It’s currently Cybersecurity Awareness Month, and odds are you weren’t aware of that. Google has a self-congratulatory blog post up to highlight all the things it’s doing to make your account safer. One of Google’s initiatives is to get more people using two-factor authentication, or two-step verification (2SV) as Google calls it. After previously expressing its intention to transition all accounts to 2SV, Google says it’s going to start doing that in earnest later this year. That could mean 150 million new accounts will be protected with 2SV.
As Google says, having a second form of authentication for logins dramatically decreases the chance that an attacker could gain access. There are various ways to add two-factor, but most services rely on codes sent via SMS or generated by a paired 2FA app like Google Authenticator or Authy. However, Google has been focusing mostly on the device prompt. When you try to log into Google, it asks you to check your phone for a button. You can verify the login, and that’s it.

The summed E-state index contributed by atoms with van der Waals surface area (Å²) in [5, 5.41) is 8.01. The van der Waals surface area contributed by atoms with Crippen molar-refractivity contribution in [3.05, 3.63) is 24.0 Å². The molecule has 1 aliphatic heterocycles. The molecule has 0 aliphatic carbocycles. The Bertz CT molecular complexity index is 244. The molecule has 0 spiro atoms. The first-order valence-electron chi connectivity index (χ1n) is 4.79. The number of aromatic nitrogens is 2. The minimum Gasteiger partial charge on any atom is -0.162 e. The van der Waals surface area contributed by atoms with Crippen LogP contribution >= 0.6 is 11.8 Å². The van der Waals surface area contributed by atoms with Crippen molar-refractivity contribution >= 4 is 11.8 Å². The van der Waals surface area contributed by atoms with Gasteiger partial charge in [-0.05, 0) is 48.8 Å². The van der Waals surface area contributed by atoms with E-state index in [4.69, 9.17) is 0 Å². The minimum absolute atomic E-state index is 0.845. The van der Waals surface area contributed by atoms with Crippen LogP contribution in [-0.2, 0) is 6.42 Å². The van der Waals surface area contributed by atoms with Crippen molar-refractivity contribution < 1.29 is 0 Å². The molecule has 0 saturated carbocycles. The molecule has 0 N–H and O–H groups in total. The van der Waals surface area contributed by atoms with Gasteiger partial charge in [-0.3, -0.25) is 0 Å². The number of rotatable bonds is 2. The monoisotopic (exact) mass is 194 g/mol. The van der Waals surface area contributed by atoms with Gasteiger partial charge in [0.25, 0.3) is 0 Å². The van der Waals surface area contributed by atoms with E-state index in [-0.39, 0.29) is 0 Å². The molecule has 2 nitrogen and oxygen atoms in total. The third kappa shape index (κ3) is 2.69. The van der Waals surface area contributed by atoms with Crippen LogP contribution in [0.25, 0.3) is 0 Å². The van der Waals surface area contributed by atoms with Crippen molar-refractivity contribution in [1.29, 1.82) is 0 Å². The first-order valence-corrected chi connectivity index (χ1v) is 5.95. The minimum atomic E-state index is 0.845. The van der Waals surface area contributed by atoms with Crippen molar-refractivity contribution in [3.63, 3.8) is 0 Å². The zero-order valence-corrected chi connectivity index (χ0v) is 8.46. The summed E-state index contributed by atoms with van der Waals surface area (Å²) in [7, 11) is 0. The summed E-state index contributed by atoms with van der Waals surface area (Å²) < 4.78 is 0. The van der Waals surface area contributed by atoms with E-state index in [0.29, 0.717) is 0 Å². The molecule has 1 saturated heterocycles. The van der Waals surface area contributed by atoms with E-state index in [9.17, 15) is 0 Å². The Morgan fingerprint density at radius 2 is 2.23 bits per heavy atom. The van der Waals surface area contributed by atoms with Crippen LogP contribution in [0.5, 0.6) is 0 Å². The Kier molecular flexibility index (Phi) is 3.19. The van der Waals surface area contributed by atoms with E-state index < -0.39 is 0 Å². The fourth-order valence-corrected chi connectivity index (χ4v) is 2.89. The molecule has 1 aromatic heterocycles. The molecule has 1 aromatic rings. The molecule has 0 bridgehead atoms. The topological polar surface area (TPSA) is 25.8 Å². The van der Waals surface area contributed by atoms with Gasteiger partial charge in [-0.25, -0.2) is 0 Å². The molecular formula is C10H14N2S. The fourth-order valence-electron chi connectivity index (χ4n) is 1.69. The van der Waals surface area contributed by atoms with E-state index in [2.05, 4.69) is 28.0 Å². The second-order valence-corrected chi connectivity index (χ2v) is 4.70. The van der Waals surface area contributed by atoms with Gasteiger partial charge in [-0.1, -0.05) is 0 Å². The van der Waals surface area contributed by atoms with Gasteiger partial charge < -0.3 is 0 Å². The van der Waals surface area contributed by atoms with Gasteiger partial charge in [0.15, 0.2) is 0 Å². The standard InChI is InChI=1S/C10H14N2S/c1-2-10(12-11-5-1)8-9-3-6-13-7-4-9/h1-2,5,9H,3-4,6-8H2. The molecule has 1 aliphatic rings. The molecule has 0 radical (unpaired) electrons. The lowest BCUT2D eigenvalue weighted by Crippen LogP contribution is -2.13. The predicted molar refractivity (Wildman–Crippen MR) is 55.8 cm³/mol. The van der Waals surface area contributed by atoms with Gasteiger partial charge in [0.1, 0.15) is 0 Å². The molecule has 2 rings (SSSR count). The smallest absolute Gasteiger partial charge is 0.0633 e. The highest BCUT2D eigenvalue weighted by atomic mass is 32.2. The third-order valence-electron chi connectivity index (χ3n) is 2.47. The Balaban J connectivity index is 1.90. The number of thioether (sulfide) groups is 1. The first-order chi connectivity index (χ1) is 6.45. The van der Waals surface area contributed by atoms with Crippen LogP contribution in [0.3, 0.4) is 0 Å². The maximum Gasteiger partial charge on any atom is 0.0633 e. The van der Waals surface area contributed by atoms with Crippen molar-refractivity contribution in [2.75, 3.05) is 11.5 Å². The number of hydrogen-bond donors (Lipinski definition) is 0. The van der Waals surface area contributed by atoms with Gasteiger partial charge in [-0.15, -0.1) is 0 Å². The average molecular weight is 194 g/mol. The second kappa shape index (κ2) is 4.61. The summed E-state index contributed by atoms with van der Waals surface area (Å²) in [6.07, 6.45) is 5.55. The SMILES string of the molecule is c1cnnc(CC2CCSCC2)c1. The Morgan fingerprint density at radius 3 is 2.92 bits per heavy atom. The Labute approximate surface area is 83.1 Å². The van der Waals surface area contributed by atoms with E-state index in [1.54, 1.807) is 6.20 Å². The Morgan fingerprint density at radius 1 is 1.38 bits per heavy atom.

Google started adding the device prompts to accounts earlier this year, and new accounts already have 2SV enabled by default. That feature is coming to a lot more accounts in the next few months. By the end of 2021, Google hopes to have enrolled 150 million more people in 2SV. Google will also require about 2 million YouTube creators to turn the feature on.
If you’re a one-phone kind of person (and most are), this change should be easy. Just make sure you’ve got your phone when logging into your account, and all it takes is a button press to make your account more secure. If you have multiple phones, it’s possible the prompt will show up on a different device. This has happened to me on occasion, but I have a code generator backup. Google won’t enable this unless you have something.
Google admits that today’s 2SV options aren’t ideal for everyone. It won’t turn this feature on for accounts that don’t have any backup options. For example, a verified phone number or a code generator. Google will continue working on methods that can move us away from passwords, something that Microsoft is also very interested in doing.
You don’t have to wait for Google, though. If you don’t have 2SV enabled, all it takes is a quick trip into your account settings.
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